The problem with Now You See Me 2 — besides the fact that it really should’ve been called Now You Don’t, because come on — is that it’s not always possible to tell what is “real” magic on-screen, and what’s special effects trickery. It’s a shame, because as Gob Bluth would be the first to tell you, stage magic and illusions are a fascinating, ridiculous topic that deserves more respect than being used as a Macguffin in even the most entertaining of caper movies.

With that in mind, then, here are ten movies that explore the world in which your eyes may deceive you, and nothing can be trusted. There’s nothing up my sleeve except some entertaining, diverting and, yes magical ways to spend a few hours.

Ingmar Bergman’s 1950s drama has, fittingly, some tricks up its sleeve when it comes to telling its story about suspicious townsfolk wanting to discover the truth about a traveling magician: not only is it inspired by British writer G.K. Chesterton, but the magician in question is a young Max Von Sydow. Available on Hulu

F FOR FAKE (1973)
Welles’ last movie isn’t really about magic — except that it kind of is. After all, throughout the story of an art forger, there’s a thread of illusions and trickery, with Welles himself employed all manner of sleight of hand throughout the entire thing. Really, the whole thing is a trick, the audience are the marks, and you’ll want to thank Welles for it nonetheless. Available on Hulu

Haven’t you always wondered how all of those tricks were done? Of course you have, and this four-part series (hosted by “The Masked Magician,” because why not) spills some of the beans, even if plenty of them are left in the can at the end of the whole thing. Spoiler: they’re not all actually done with mirrors after all. Sorry. Available on Netflix

Rarely has stage magic seemed so pretentious and beautiful as in Christopher Nolan’s retro drama starring Hugh Jackman and Christian Bale as a pair of competing magicians whose relationship eventually leads to tragedy… or does it? Like a dry-run for Inception, this movie takes the twin subjects of class warfare and stage magic and turns them into something appropriately mind-bending. Available on Amazon Prime

If you, like Michael Jackson, believe that the children are the future, then this documentary about six young magicians competing for the title of Teen World Champion might be exactly what you’re hoping to see… especially if you find yourself easily charmed by true life stories of awkward underdogs finding their voices when given the chance. Available on Netflix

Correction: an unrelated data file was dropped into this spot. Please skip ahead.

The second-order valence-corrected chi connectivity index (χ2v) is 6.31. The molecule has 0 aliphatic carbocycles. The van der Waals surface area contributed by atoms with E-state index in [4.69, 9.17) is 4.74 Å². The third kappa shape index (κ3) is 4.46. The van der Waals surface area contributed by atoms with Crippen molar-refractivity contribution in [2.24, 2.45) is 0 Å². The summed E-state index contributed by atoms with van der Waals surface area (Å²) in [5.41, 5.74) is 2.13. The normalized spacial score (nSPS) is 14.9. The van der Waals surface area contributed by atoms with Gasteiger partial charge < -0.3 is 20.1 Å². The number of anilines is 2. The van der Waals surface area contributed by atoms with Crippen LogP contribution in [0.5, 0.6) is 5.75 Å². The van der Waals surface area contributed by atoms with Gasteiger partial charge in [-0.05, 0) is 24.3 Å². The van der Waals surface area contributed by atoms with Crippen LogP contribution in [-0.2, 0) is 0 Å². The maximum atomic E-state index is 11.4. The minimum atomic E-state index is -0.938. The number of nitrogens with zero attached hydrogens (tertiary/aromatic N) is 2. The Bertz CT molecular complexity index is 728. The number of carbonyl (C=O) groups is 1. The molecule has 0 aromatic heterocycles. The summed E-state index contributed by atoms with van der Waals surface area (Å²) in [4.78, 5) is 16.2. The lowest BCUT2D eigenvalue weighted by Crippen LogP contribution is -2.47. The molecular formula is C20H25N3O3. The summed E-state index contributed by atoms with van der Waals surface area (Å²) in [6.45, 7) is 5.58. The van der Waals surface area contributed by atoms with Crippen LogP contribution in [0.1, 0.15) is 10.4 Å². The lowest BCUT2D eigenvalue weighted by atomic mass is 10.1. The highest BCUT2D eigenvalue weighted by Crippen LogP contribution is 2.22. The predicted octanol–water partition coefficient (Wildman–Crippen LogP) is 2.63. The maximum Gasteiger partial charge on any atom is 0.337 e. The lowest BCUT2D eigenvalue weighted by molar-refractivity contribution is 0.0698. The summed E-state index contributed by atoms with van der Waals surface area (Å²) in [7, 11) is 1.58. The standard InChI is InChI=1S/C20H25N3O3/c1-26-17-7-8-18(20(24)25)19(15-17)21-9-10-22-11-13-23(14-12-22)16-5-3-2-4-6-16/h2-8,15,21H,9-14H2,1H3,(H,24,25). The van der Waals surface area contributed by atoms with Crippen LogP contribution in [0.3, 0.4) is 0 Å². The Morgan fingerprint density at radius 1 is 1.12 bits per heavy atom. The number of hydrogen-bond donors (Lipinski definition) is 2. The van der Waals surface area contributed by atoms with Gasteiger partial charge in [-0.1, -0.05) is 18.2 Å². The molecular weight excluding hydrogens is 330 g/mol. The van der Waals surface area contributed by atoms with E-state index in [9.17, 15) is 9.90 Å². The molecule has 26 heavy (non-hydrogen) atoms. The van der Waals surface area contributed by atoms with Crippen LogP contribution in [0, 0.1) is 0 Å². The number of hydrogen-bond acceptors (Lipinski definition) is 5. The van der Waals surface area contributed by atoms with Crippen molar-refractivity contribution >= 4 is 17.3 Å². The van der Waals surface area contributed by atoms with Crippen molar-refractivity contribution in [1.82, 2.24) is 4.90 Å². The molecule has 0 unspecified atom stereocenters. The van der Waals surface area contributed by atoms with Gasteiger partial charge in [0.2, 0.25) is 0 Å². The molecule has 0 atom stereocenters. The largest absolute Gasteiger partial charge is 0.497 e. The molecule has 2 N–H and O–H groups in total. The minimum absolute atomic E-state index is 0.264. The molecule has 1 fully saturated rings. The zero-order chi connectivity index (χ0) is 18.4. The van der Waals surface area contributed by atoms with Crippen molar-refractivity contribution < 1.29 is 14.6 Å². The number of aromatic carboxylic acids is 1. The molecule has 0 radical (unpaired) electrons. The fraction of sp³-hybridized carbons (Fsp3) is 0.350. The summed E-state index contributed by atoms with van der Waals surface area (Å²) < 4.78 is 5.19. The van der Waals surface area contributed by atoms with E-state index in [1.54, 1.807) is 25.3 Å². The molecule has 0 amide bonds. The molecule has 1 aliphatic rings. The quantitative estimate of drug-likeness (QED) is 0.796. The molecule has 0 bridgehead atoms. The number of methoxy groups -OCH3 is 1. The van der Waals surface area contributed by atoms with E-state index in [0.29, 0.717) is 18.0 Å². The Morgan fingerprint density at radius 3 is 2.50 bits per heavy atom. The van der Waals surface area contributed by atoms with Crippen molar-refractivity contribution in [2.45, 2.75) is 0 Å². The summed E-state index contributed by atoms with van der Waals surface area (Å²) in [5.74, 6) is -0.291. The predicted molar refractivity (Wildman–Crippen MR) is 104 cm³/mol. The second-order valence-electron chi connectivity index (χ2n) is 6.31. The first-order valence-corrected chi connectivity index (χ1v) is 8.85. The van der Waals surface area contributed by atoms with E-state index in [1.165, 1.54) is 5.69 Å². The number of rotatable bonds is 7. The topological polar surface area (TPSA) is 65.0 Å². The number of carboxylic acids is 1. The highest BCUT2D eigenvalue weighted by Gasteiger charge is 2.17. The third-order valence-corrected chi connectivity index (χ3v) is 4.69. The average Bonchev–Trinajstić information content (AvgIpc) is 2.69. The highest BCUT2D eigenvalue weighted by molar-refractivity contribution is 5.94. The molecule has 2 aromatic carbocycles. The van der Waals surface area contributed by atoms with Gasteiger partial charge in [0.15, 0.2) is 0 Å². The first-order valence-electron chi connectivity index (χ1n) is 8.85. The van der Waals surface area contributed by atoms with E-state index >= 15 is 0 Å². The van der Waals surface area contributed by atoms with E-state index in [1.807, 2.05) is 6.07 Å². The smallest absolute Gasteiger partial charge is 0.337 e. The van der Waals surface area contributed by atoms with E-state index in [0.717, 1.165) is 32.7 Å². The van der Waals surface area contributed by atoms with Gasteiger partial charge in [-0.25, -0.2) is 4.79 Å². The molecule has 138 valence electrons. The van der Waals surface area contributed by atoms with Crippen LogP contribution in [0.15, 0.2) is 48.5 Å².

Who is Ricky Jay? Well, only the man who’s been described by The New Yorker as “perhaps the most gifted sleight of hand artist arrive” (although you might recognize him from acting roles in big budget movies, including The Prestige and, more surprisingly, Boogie Nights). Find out what makes him tick in the lifting of the veil… although, as you might expect, things aren’t exactly what they seem. Available on Netflix

Just imagine if Hogwarts was a real place — and that an entire generation of kids can visit there to search for a way to find the magic they’re convinced is real, even if it’s just in the form of stage trickery. That’s the story of Judd Ehrlich’s weirdly touching, at times hilarious, documentary. Available on Hulu

For decades, James Randi made a career of exposing fakes and frauds who pretended to be spiritualists and magicians, but it turned out that there was even more to be exposed than anyone believed — including the fact that Randi’s partner of a quarter century wasn’t exactly who anyone thought he was. This movie tries to explore the complicated truths behind the fiction. Available on Netflix

OUR MAGIC (2014)
Almost the anti-Breaking the Magician’s Code, Our Magic is a movie explaining magicians and the world of magic, made by magicians who live there each and every day. Look beyond the stereotypes of what a magician “should” be and find yourself surprised by how much you’re into what they are. Available on Amazon Prime

HOUDINI (2014)
Of course, when it comes to showmen who specialize in misdirection, it all comes back to Harry H, who made this stuff fashionable way back when. Adrien Brody plays the man himself in this TV mini-series memoir written by Nicholas Meyer, AKA the man responsible for killing Spock in Star Trek II all those many years ago. Sadly, there are no Genesis devices this time around, just the amazing real story of a man whose life defied belief just as much as his stagecraft did. Available on Netflix